COLD MOUNTAIN (no, not the one with Nicole Kidman and Renee Zellweger, the one with two old guys in electric vests)

Two words escaped into my helmet, familiar if not very pleasant words, as I realized that what was now under my wheels was ice, not pavement. Slowly, carefully, the bike came to a halt with both of my feet on the uncertain surface as I hoped that Jay was doing better behind me. How did we get here, doing this ?

In early November of 2017 my brother in law Jay said he was going to Ft. Bragg, NC in the middle of the month for a ceremony. One of the young officers he had mentored during his Army career was getting promoted again and had invited Jay to attend. Sounds like a good start to an early-winter bike trip.

We left early on a Wednesday for the Friday event, heading southeast in the 40 degree air. Down Rt. 15, a generally nice bike road, to Whitesburg for lunch at the Pine Mountain Grille. Inside, the regular patrons tried not to stare as the two old guys in multiple layers of clothes, wires hanging out of the sleeves and zippers, made their way to a table and began disrobing. I think I may start taking a recording of Gypsy Rose Lee’s theme, “The Stripper” to play during our next such performance.

By late afternoon we had progressed to Abington, VA, always a favorite spot, but it was too early to stop for the night. On to Damascus, a tiny town with 5 full time bicycle shops, and down 91 to Boone. Rt. 91 follows a calendar-photo-perfect creek for miles, matching the water curve for curve, with little traffic to disturb our fun. When it ended at Boone, we cruised through town looking for the little mom & pop motels we remembered from our trips down here 20 years ago, but found that “progress” had conquered bucolic. Now the little restaurants are chock-a-block with new college buildings everywhere and the old-style motels are gone, replaced by high-rise modern hotels with lobbies not user friendly to motorcycle travelers. A short run across the mountain brought us to Blowing Rock, just as the light was starting to fade behind the ridges. We found suitable lodging at the Ridgeway Inn, just a short walk from the Six Pence Pub where a decent draft pint can be had along with authentic Bangers & Mash. On the way back to the room, a little deli offered bourbon pecan pie and we accepted the invitation.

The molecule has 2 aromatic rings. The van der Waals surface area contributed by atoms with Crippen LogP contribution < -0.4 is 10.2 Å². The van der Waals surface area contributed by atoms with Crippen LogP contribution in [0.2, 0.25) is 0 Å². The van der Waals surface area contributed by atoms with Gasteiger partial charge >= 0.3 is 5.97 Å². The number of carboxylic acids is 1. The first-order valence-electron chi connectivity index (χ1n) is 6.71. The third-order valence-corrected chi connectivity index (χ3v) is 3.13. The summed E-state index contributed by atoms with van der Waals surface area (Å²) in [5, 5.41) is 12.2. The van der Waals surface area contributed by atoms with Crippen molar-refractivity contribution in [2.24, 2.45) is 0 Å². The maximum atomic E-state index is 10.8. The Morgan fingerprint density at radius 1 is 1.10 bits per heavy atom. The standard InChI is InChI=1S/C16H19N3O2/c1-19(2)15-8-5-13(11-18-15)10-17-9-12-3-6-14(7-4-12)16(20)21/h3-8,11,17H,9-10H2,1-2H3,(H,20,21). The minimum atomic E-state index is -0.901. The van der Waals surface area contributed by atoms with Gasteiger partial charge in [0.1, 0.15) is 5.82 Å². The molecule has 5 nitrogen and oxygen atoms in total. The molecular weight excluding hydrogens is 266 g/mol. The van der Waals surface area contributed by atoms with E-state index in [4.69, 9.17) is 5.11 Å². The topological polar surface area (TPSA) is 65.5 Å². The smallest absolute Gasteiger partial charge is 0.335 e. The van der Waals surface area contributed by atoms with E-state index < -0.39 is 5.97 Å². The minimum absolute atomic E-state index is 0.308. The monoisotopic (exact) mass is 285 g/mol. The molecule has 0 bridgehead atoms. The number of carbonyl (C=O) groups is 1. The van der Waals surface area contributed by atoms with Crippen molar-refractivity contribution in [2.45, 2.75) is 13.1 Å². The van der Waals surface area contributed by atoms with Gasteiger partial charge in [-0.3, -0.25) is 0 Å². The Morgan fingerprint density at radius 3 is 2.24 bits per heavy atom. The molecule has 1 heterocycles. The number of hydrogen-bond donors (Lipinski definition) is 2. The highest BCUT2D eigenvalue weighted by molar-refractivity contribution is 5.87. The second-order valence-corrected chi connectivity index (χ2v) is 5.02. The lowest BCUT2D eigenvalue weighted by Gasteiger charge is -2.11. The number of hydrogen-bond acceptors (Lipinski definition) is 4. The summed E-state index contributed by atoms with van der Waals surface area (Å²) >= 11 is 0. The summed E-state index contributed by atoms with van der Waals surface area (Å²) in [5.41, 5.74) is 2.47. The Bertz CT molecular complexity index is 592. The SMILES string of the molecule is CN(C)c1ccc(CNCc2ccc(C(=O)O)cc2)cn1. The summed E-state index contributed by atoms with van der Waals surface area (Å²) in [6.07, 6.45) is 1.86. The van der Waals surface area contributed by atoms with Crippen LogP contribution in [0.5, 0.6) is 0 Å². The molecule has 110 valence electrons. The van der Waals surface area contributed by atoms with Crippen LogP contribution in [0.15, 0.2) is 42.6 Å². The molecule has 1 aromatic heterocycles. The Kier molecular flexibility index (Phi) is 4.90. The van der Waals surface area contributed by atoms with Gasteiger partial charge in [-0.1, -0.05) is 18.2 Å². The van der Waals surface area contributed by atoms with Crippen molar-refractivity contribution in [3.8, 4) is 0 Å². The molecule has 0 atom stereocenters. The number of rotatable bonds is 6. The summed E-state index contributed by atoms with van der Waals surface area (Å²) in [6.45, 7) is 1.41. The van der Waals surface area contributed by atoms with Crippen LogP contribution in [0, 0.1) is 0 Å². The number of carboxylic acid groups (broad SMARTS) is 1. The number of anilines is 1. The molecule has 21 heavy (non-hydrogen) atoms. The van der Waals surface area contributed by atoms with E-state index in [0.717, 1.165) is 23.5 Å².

In the morning, the sun not fully spread over the valley below, we ascended the ridge out of Blowing Rock, past houses that would each be a cover photo for “House Envy” magazine, if such existed. There is a long, long, curving downhill to get back to Average People Land where we found a local restaurant, “The Coffee House” for breakfast. Inside, a tiny waitress of about our own age, wearing a hairnet I remembered from my 1960’s era school cafeteria, took our orders. When I changed my mind, after hearing the specials, she opined with a smile, “It’s not too late to change orders until it’s in your belly”. Later she gave us the “Senior Citizen Discount” asking only afterward, to be polite, if were in fact over 60.